Author Contributions

T.J.S. formulated the concept of the manuscript. T.J.S. and A.H.-M. conducted literature reviews. A.H.-M. drafted the original manuscript. All authors have read and agreed to the published version of the manuscript.


This work was supported by the U.S. Army Medical Research and Development Command.

Institutional Review Board Statement

Not applicable.

Informed Consent Statement

Not applicable.

Data Availability Statement

No new data were created or analyzed in this work. Data sharing is not applicable to this article.


The authors wish to acknowledge Andrew Young for his critical review of this article.

Conflicts of Interest

The authors declare no conflict of interest. The opinions or assertions contained herein are the private views of the authors and are not to be construed as official or reflecting the views of the Army or the Department of Defense. Any citations of commercial organizations and trade names in this report do not constitute an official Department of the Army endorsement or approval of the products or services of these organizations.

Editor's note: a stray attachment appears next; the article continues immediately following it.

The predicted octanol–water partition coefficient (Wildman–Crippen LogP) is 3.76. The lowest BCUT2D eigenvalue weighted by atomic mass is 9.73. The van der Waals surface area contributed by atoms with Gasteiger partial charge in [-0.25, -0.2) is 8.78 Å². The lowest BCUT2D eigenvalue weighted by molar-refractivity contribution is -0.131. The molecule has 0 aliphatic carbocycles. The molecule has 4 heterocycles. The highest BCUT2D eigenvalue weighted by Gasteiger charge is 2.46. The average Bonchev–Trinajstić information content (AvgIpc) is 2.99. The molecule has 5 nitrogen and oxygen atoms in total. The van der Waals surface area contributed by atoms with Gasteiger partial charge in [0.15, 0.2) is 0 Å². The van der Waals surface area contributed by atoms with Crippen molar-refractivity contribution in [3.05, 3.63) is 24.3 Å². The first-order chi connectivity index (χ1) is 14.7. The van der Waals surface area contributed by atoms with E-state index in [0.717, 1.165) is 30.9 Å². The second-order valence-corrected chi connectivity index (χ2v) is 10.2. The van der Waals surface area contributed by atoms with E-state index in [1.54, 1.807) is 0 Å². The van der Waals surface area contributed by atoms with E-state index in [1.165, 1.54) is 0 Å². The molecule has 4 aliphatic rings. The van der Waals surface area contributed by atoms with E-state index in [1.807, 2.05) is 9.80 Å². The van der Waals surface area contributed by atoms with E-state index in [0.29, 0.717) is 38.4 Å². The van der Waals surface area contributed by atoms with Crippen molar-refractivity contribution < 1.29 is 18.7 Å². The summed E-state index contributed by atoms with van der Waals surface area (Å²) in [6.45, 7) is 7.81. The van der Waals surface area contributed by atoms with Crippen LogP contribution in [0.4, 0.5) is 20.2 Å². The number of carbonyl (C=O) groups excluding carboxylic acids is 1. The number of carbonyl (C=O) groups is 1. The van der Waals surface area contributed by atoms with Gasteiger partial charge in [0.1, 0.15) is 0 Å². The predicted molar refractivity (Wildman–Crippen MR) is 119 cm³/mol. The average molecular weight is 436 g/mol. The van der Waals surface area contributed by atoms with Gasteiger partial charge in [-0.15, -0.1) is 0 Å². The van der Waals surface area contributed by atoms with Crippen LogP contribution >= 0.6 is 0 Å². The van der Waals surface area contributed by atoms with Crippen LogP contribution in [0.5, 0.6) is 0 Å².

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Figure 1. Immune-related consequences of under- and over-nutrition on military readiness and performance.
Figure 1. Immune-related consequences of under- and over-nutrition on military readiness and performance.
Nutrients 15 04999 g001
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Hatch-McChesney, A.; Smith, T.J. Nutrition, Immune Function, and Infectious Disease in Military Personnel: A Narrative Review. Nutrients 2023, 15, 4999.

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Hatch-McChesney A, Smith TJ. Nutrition, Immune Function, and Infectious Disease in Military Personnel: A Narrative Review. Nutrients. 2023; 15(23):4999.

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Hatch-McChesney, Adrienne, and Tracey J. Smith. 2023. "Nutrition, Immune Function, and Infectious Disease in Military Personnel: A Narrative Review" Nutrients 15, no. 23: 4999.